The other day a friend said, I can’t walk into any room in my house without seeing a To Do list.
She went on to describe what she sees: CDs in piles, dust, unfinished craft projects, carpet that needs to be cleaned, stacks of photos waiting to be put in albums, an item to be returned to the store, unopened mail, plant that needs repotting, cracked light switch cover, newspapers to be recycled, ceiling fan doesn’t work, clutter on the bookshelves …
The room is not a place to retreat to and relax in. It’s not a place to be.
Instead, it’s a nagging energy drain. A visual reminder of falling behind and coming up short. A manifestation of an overwhelmed life.
Your environment is not neutral
It’s either giving you energy or draining your energy.
When you’re in your home—ideally a refuge from the world—and all you see are undone items on a To Do list, your energy is being depleted. Plain and simple.
You have two choices:
- Stop noticing and being bothered by the undone To Dos—a feat harder than it sounds. It goes back to your environment not being neutral. As long as you continue to notice undone To Dos and feel nagged, guilty, and overwhelmed, they are a drain on your precious energy.
- Address these pesky tolerations and eliminate them. Aka: Get the To Dos done.
But it’s amazing how day after day, week after week, month after month we allow these energy drains to persist. We don’t have the energy to take care of the very things draining our energy, which creates a vicious cycle.
Clearly, something has to give.
Three steps to more energy
Here’s a three-step approach to tackle niggling tasks and unrelenting energy drains.
- Pick a room in your home where all you see is a To Do list. If there’s more than one, pick the room that’s the biggest energy drain.
- With notepad in hand, walk around that room and write down every single toleration and To Do that’s been nagging at you.
This step is all about getting a vague hodgepodge of energy drains clarified in black and white. Rest assured, even if you end up with a hundred things on your list, knowing is better than not knowing. One hundred is a lot, but it’s not “everything”. I call this step looking overwhelm in the eye. Or at the very least getting tangible, factual, and finite about what’s draining your energy.
- Pick a plan: Slow and steady or Massive action.
Slow and steady
In the interest of slow and steady, what’s the smallest step you could take that would qualify as progress? Identify one small, doable step. Now take it.
OK, now what’s the next very small step?
Think in terms of an action so small and doable that it would be nearly impossible not to have the energy to undertake. And then another. And another.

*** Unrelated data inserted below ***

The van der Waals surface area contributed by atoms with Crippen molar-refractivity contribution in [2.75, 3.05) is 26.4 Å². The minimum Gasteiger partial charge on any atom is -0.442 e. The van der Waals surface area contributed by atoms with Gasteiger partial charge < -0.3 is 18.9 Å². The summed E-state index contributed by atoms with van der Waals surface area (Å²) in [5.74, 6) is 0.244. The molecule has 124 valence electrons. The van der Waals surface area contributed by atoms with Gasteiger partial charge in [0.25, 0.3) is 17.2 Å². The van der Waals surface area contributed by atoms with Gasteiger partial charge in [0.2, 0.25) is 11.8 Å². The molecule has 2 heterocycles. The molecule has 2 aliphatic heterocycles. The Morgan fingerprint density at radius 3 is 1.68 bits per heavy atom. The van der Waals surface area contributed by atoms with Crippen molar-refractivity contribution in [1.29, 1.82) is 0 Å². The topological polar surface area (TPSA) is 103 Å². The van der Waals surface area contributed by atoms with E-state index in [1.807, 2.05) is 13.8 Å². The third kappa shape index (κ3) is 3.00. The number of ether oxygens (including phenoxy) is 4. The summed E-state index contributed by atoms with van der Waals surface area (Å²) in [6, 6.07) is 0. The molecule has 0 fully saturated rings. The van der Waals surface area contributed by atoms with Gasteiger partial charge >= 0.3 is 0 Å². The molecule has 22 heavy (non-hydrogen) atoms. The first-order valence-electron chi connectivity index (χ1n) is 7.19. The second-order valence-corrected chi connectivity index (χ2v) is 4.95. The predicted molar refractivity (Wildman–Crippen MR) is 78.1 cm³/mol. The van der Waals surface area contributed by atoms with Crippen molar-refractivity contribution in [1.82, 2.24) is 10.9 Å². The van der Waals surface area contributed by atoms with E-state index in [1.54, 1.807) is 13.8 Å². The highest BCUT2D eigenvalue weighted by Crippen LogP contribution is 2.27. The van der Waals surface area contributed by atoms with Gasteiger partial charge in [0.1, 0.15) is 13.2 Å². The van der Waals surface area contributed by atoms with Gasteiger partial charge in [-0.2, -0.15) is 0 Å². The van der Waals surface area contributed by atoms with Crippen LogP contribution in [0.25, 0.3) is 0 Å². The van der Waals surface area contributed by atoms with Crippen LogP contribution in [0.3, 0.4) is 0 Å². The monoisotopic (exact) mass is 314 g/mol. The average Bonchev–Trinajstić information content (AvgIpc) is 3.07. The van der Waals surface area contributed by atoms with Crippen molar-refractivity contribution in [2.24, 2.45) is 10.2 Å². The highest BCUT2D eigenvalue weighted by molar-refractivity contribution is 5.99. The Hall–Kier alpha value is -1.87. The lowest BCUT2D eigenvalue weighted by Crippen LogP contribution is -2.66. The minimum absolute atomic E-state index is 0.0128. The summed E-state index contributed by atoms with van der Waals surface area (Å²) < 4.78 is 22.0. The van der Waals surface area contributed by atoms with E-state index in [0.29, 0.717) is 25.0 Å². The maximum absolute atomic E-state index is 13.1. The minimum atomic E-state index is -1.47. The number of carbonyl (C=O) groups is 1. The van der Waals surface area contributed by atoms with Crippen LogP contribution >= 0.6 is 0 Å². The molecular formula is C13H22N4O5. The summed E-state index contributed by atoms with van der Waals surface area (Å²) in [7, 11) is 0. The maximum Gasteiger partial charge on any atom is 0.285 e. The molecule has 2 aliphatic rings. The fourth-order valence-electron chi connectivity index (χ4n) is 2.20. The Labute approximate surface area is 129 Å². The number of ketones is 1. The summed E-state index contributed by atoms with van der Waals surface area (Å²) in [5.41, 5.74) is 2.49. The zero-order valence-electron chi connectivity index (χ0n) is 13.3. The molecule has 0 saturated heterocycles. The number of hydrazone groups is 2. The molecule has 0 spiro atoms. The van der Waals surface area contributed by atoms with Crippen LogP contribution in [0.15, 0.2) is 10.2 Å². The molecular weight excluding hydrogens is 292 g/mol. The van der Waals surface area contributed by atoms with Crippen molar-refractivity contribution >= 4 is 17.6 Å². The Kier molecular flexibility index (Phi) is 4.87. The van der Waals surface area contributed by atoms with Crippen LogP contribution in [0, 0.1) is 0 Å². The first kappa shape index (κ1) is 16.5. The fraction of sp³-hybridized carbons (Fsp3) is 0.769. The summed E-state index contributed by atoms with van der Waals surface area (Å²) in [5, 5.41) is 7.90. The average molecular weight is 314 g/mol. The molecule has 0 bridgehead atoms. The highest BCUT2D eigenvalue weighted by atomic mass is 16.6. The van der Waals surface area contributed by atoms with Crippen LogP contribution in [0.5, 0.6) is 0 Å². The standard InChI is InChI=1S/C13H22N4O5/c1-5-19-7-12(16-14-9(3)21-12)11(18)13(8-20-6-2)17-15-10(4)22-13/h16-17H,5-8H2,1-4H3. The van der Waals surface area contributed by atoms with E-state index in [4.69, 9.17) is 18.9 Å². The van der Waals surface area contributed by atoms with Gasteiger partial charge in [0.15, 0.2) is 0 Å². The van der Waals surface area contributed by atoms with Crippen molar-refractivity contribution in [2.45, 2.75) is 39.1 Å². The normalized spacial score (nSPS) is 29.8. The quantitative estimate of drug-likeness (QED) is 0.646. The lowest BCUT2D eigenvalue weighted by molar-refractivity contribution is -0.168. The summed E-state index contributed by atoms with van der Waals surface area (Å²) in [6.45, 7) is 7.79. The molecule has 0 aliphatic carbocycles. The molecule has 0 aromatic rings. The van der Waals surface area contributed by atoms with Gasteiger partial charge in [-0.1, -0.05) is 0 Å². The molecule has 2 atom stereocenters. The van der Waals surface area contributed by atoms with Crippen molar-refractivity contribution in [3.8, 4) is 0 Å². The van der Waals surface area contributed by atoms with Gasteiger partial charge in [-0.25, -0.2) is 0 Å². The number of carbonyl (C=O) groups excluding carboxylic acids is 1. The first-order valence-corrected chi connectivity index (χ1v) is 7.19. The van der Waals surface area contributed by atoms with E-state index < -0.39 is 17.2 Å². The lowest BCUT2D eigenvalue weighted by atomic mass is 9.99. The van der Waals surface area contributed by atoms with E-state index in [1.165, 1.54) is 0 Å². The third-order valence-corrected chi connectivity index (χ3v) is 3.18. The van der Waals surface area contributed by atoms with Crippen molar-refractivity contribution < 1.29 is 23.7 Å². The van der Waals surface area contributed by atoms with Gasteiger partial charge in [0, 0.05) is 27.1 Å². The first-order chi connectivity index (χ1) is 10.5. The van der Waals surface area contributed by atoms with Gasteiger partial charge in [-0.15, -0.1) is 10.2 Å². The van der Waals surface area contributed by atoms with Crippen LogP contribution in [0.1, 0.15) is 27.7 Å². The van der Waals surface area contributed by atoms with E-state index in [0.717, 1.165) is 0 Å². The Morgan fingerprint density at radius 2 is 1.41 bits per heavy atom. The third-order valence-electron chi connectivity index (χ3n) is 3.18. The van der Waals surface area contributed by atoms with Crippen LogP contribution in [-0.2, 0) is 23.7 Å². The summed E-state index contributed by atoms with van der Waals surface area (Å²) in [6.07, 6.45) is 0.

Sure, it will take longer going this route, but it breaks the cycle of not having the energy to take care of the very things draining your energy. You interrupt that self-defeating cycle by sustaining ultra-small, ultra-doable actions.
The alternative approach is massive action. Sit down with your notepad and put time estimates next to each and every item on your To Do list.
Break larger To Dos into substeps to come up with a more realistic estimate of the time required. For instance, let’s say you want to have a room professionally painted. This might involve researching vendors, contacting your top two choices, getting estimates, checking references, making a decision which company to hire, scheduling the job, overseeing the work, making payment.
Once you’re done estimating time for each To Do on your list, add up the overall time. Now add 50%.
That’s right. Add 50% more time.
We’re notorious for underestimating how long things take. Then we get discouraged when it takes longer than anticipated. Adding 50% more time is a reality check to prevent discouragement from stopping us in our tracks.
Now that you have an estimate of hours, decide exactly how you can take massive action and get everything on your list handled as quickly as possible.
- For instance, if your list totaled 12 hours, could you spend six hours on both Saturday and Sunday and knock it all out?
- If you estimated 8 hours for your entire list, could you take a vacation day from work and clock in at home for 8 hours to put an end to the energy drain?
Yes, this approach requires massive action. But along with massive action comes energy-giving motivation and energy-sustaining momentum.
I can’t walk into a room without seeing a To Do list is a very low energy way to live.
It erodes the potential your home has to replenish and restore your energy when you walk through the door.
Don’t be willing to live in a depleted state. You deserve better.